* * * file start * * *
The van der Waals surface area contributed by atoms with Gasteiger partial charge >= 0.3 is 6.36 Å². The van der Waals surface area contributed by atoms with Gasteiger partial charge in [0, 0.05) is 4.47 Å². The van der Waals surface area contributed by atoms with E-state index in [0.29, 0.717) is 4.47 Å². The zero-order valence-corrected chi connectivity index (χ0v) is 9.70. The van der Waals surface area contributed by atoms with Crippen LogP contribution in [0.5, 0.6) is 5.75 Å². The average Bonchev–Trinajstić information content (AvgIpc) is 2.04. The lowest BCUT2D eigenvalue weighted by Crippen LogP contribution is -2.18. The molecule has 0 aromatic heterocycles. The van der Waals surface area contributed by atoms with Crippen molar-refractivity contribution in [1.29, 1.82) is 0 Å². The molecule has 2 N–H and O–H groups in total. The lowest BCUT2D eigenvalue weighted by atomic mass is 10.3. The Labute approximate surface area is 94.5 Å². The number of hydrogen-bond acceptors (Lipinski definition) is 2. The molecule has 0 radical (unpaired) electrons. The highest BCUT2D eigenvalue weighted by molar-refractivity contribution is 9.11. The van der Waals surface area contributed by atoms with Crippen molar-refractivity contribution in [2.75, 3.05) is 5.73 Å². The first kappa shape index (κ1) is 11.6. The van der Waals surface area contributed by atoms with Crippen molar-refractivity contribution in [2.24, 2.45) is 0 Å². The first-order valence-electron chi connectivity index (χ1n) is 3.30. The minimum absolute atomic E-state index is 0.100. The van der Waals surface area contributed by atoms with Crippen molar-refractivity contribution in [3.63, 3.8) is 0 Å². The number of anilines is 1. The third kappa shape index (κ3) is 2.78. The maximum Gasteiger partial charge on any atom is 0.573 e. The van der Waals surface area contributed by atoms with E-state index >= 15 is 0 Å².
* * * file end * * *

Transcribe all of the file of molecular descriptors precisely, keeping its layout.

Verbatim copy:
The van der Waals surface area contributed by atoms with Gasteiger partial charge >= 0.3 is 6.36 Å². The van der Waals surface area contributed by atoms with Gasteiger partial charge in [0, 0.05) is 4.47 Å². The van der Waals surface area contributed by atoms with E-state index in [0.29, 0.717) is 4.47 Å². The zero-order valence-corrected chi connectivity index (χ0v) is 9.70. The van der Waals surface area contributed by atoms with Crippen LogP contribution in [0.5, 0.6) is 5.75 Å². The average Bonchev–Trinajstić information content (AvgIpc) is 2.04. The lowest BCUT2D eigenvalue weighted by Crippen LogP contribution is -2.18. The molecule has 0 aromatic heterocycles. The van der Waals surface area contributed by atoms with Crippen molar-refractivity contribution in [1.29, 1.82) is 0 Å². The molecule has 2 N–H and O–H groups in total. The lowest BCUT2D eigenvalue weighted by atomic mass is 10.3. The Labute approximate surface area is 94.5 Å². The number of hydrogen-bond acceptors (Lipinski definition) is 2. The molecule has 0 radical (unpaired) electrons. The highest BCUT2D eigenvalue weighted by molar-refractivity contribution is 9.11. The van der Waals surface area contributed by atoms with Crippen molar-refractivity contribution in [2.75, 3.05) is 5.73 Å². The first kappa shape index (κ1) is 11.6. The van der Waals surface area contributed by atoms with Crippen molar-refractivity contribution in [2.24, 2.45) is 0 Å². The first-order valence-electron chi connectivity index (χ1n) is 3.30. The minimum absolute atomic E-state index is 0.100. The van der Waals surface area contributed by atoms with Crippen molar-refractivity contribution in [3.63, 3.8) is 0 Å². The number of anilines is 1. The third kappa shape index (κ3) is 2.78. The maximum Gasteiger partial charge on any atom is 0.573 e. The van der Waals surface area contributed by atoms with E-state index >= 15 is 0 Å².